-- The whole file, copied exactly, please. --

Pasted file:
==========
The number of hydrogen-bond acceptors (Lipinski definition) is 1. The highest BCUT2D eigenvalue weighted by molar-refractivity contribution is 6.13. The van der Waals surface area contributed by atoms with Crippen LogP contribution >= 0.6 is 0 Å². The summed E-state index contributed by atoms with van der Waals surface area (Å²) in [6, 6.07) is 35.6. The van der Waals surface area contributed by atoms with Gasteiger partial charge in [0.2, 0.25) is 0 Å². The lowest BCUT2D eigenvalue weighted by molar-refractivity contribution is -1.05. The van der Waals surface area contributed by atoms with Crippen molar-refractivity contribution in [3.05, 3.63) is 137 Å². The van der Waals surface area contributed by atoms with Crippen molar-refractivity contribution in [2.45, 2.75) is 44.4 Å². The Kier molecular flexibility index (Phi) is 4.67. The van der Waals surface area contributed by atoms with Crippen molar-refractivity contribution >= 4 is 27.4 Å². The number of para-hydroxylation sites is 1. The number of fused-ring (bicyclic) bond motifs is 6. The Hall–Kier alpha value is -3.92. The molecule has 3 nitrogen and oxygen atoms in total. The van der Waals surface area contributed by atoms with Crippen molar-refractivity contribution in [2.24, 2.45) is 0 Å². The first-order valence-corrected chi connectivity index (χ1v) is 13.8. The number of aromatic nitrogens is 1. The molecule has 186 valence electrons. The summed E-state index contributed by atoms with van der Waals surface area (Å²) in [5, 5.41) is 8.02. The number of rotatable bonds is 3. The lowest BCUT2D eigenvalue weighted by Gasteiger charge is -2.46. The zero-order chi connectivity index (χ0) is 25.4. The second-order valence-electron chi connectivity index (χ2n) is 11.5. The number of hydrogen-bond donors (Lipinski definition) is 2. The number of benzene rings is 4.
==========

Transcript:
The number of hydrogen-bond acceptors (Lipinski definition) is 1. The highest BCUT2D eigenvalue weighted by molar-refractivity contribution is 6.13. The van der Waals surface area contributed by atoms with Crippen LogP contribution >= 0.6 is 0 Å². The summed E-state index contributed by atoms with van der Waals surface area (Å²) in [6, 6.07) is 35.6. The van der Waals surface area contributed by atoms with Gasteiger partial charge in [0.2, 0.25) is 0 Å². The lowest BCUT2D eigenvalue weighted by molar-refractivity contribution is -1.05. The van der Waals surface area contributed by atoms with Crippen molar-refractivity contribution in [3.05, 3.63) is 137 Å². The van der Waals surface area contributed by atoms with Crippen molar-refractivity contribution in [2.45, 2.75) is 44.4 Å². The Kier molecular flexibility index (Phi) is 4.67. The van der Waals surface area contributed by atoms with Crippen molar-refractivity contribution >= 4 is 27.4 Å². The number of para-hydroxylation sites is 1. The number of fused-ring (bicyclic) bond motifs is 6. The Hall–Kier alpha value is -3.92. The molecule has 3 nitrogen and oxygen atoms in total. The van der Waals surface area contributed by atoms with Crippen molar-refractivity contribution in [2.24, 2.45) is 0 Å². The first-order valence-corrected chi connectivity index (χ1v) is 13.8. The number of aromatic nitrogens is 1. The molecule has 186 valence electrons. The summed E-state index contributed by atoms with van der Waals surface area (Å²) in [5, 5.41) is 8.02. The number of rotatable bonds is 3. The lowest BCUT2D eigenvalue weighted by Gasteiger charge is -2.46. The zero-order chi connectivity index (χ0) is 25.4. The second-order valence-electron chi connectivity index (χ2n) is 11.5. The number of hydrogen-bond donors (Lipinski definition) is 2. The number of benzene rings is 4.